The TSPs, he said, “regularly participate in cyber drills conducted by India’s Computer Emergency Response Team (Cert-In) to check the preparedness of their networks for such attacks,” and, based on the results take corrective actions suggested by the agency. Allaying concerns, Mathews said mobile phone companies strictly comply with the security requirements specified by the telecom department and all “network elements along with their softwares are tested before inducting them into the network and a yearly audit of these is carried out by certified agencies,” to maximise network security.

Mathews, however, said the ransomware attack “should be seen as a watershed moment” and the government must invest more in cybersecurity preparedness, especially “as India moves towards strengthening its digital economy where the volume of online transactions will see a quantum leap.” As of press time, Bharti Airtel, Idea, Reliance Jio, Reliance Communcations, Aircel, Nokia India and Huawei India decliened to respond to ET’s queries on whether their businesses have been hit by the ransomware attack. (Source: Economic Times)

Cyberattack hits two lakh in 150 nations, number may rise

Cyberattack hits two lakh in 150 nations, number may riseFriday's "unprecedented" ransomware cyberattack has hit as many as 200,000 victims in over 150 countries, Rob Wainwright, the head of EU police agency Europol said on Sunday. He warned of possible fresh disruptions when workers switch on computers at the start of the working week. Monday was expected to be a busy day, especially in Asia which may not have seen the worst of the impact yet, as companies and organisations turned on their computers. "Expect to hear a lot more about this tomorrow (Monday) morning when users are back in their offices and might fall for phishing emails", or other as yet unconfirmed ways the worm may propagate said Christian Karam, a Singapore-based security researcher. Targets both large and small have been hit.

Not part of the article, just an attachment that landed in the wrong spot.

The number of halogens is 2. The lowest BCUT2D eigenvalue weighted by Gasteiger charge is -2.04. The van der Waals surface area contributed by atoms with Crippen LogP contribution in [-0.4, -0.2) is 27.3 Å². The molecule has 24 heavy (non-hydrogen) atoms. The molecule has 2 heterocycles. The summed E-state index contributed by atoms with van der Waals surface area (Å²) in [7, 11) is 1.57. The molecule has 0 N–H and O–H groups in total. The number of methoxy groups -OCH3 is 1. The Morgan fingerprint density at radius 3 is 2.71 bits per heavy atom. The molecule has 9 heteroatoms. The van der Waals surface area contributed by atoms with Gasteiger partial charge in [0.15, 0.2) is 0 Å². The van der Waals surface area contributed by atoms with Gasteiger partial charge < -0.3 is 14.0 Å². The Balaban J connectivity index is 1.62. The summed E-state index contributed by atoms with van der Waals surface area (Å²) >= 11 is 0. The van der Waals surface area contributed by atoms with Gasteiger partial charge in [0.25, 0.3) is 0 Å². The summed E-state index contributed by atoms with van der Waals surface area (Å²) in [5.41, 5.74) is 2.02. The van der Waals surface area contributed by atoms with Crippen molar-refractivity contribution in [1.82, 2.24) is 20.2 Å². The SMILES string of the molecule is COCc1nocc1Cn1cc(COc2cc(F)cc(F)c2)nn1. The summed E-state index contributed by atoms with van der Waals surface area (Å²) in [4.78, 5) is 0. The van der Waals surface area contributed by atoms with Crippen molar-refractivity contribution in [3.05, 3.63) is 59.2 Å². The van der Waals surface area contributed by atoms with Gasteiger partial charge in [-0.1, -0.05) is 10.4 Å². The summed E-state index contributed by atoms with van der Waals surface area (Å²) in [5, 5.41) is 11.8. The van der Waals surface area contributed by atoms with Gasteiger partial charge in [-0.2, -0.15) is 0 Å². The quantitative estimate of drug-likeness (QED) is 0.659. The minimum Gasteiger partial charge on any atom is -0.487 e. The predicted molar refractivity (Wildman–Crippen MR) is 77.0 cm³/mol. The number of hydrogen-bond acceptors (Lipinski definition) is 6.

The countries that were hit included India. Investigators are looking for those behind the hack that affected systems at banks, hospitals and government agencies globally, media reports said. Technical staff scrambled on Sunday to patch computers and restore infected ones. The threat is "escalating" as cyber experts warned that another attack was imminent in coming days. Technical staff scrambled on Sunday to patch computers and restore infected ones.

Experts said the spread of the virus, dubbed WannaCry, which locked up more than 200,000 computers — had slowed, but the respite might only be brief. New versions of the worm are expected. The infected computers are largely out-of-date devices that organisations deemed not worth the price of upgrading or, in some cases, machines involved in manufacturing or hospital functions that proved too difficult to patch without disrupting crucial operations. "The latest count is over 200,000 victims in 150 countries and many of those will be businesses, including large corporations," said Rob Wainwright, the head of EU police agency Europol.

After infecting the computers, the virus displayed messages demanding a payment of $300 in Bitcoin in exchange for the locked files. Account addresses hardcoded into the WannaCry software code showed the attackers received $32,500 in anonymous bitcoin till Sunday, but that amount could rise as more victims rush to pay ransoms of $300 or more just one day before the deadline expires.

Organisations were discouraged from paying the ransom, as it was not guaranteed that access would be restored.The virus exploits a vulnerability in Microsoft Windows XP software, first identified by the US National Security Agency. A security update was released by Microsoft in March to protect against the virus. However, many NHS trusts had not applied it.

The threat receded over the weekend after a British-based researcher, who tweets under @MalwareTechBlog, said he stumbled on a way to limit the worm's spread by registering a web address to which he noticed the malware was trying to connect. However, researchers from three security firms dismissed reports that a new version of WannaCry had emerged. (Source: Times of India)